Their method molds waste plastic into lightweight, prefabricated stretches of road, each a few meters long. Plasticroad is 100 percent recycled plastic. But Plasticroad is a base, not a pavement surface. A thin layer of aggregate, called the wearing course, covers the Plasticroad to provide appropriate levels of noise and grip for drivers. Since they use a thin layer of traditional surface covering, Plasticroads look and sound similar to traditional asphalt. But the similarities end there.

Plasticroad pieces snap together like giant Lego bricks. Each piece has a hollow core. This has several benefits.

First, cities can run fiber-optic cables or electrical conduits through hooks along the edges of the Plasticroad. Maintenance requires five to ten centimeters of digging to access the infrastructure – whereas cables are 18–24 inches under traditional roads. Larger infrastructure like water pipes can be buried beneath Plasticroad. As with traditional roads, Plasticroad must be removed to access this buried infrastructure. Proponents argue that the design of Plasticroad lowers the hassle of this maintenance: Rather than removing and repaving asphalt, cities can detach a segment of Plasticroad, make a fix, and then snap it back into place.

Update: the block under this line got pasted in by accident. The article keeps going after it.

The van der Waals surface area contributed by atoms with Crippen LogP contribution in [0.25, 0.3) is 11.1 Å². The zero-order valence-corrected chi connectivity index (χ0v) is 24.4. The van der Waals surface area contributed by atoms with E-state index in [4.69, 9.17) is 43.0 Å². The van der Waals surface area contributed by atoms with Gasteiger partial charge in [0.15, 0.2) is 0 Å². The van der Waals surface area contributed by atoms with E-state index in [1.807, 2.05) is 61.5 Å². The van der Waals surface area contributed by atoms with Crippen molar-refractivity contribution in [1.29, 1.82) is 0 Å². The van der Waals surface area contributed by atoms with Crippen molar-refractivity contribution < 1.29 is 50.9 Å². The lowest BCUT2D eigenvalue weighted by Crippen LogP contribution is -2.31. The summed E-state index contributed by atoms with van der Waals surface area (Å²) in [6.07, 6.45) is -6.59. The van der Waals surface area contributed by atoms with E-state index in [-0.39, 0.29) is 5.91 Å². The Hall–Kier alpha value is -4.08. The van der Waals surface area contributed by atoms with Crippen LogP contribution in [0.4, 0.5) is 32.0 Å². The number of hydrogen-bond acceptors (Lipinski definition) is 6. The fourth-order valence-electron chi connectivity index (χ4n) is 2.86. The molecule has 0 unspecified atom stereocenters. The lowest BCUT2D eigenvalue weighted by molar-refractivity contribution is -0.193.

A segment of Plasticroad. Image used with permission form Plasticroad.

The molecular properties of plastic make Plasticroad adjust to extreme hot and cold better than traditional asphalt. Since it’s hollow, Plasticroad also handles water differently. The company that produces Plasticroad argues that its design can extend – or even replace – cities’ storm sewers. Traditional asphalt absorbs some rainwater, but unabsorbed water runs off the road into ditches or storm sewers. Plasticroad doesn’t absorb water at all. Rather, it gradually filters it to surrounding subsoil through a porous bottom layer. If the soil is saturated, Plasticroad stores water within its hollow core for filtering later.